LONDON -– An Oslo court found Anders Behring Breivik criminally guilty Friday in the killings of 77 people last year in Norway, opting to send the right-wing militant to prison rather than declare him insane and commit him to psychiatric care.
Breivik, 33, faces at least 21 years in prison for the twin attacks he carried out in July 2011. That sentence can be repeatedly extended if authorities determine that he remains a danger to society.
Breivik smiled as a summary of the verdict was read Friday morning. He had freely confessed to planting a deadly car bomb in the center of Oslo and then methodically hunting down and killing 69 people, mostly teenagers, at a political youth camp on the island of Utoya. He said the attacks were an attempt to save Norway from multiculturalism and from a Muslim takeover.
The highly anticipated verdict came after two months of deliberation following a 10-week trial that gripped the world’s media. Throughout the trial, Breivik showed no remorse for his killing frenzy, shedding tears only when he watched a propaganda video that he had made to spread his anti-Islam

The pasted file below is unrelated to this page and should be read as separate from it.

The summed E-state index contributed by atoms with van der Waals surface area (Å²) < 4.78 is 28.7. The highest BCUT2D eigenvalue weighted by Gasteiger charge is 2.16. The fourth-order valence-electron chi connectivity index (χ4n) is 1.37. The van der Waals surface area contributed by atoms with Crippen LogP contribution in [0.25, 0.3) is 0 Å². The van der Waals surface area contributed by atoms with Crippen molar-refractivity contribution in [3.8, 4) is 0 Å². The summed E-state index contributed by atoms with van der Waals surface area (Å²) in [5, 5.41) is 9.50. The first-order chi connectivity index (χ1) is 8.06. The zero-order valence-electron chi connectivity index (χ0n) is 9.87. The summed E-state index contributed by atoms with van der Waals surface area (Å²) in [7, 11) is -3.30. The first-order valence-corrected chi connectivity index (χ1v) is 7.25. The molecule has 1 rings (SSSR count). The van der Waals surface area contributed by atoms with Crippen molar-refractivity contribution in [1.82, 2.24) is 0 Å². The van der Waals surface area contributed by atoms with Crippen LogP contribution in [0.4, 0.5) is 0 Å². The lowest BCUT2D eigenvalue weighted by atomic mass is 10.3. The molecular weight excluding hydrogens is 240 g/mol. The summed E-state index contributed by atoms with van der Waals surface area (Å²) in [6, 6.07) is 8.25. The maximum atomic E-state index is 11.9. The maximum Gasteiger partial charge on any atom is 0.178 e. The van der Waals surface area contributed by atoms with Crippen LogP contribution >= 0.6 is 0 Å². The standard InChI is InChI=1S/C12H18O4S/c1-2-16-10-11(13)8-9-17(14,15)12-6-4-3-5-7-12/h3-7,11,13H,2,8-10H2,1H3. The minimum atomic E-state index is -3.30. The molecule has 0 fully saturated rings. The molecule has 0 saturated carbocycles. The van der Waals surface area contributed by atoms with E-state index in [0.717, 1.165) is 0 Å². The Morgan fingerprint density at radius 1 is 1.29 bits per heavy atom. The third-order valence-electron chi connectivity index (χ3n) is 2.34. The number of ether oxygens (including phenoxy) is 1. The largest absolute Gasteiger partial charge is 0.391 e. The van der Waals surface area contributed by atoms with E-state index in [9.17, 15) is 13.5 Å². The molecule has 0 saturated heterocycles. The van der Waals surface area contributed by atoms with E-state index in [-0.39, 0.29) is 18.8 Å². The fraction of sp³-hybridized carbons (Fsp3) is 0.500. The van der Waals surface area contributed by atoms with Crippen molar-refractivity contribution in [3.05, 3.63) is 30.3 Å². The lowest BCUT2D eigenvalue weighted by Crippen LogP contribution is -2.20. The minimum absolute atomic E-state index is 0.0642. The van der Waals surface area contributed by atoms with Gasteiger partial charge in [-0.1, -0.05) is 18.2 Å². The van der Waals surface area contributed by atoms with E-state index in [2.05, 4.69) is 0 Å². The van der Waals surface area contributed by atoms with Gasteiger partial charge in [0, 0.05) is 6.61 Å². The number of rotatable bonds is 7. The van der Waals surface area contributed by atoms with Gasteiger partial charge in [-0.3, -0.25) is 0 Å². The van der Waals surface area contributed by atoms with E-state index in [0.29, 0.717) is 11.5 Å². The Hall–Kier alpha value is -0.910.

Two teams of court-ordered psychiatrists presented conflicting views on his sanity. One declared him delusional, a paranoid schizophrenic with a warped view of reality, but a second evaluation found him to be in his right mind.
The five judges who reached the verdict agreed with the latter view. Breivik himself wanted to be declared sane, fearing a verdict of insanity would mean that his views could be dismissed as the rantings of a madman.
Norwegians were stunned by the ferocity of the attacks and by the extremism of Breivik’s anti-immigrant views, which he posted in a lengthy, rambling manifesto on the Internet shortly before the massacre. In it, he urged “indigenous Europeans” to rise up and use violence to repel the Muslims he said were overrunning the continent. He deplored those who advocated multiculturalism as collaborators in “cultural suicide.”
That Breivik planted the car bomb in Oslo's government district and cold-bloodedly shot 69 people on Utoya was never in question during his trial. Breivik freely acknowledged the killings, but denied that they were a criminal act.
-- Henry Chu
Photo: Confessed mass killer Anders Behring Breivik arrives in court in Oslo on Friday morning. Credit: Odd Andersen / AFP/Getty Images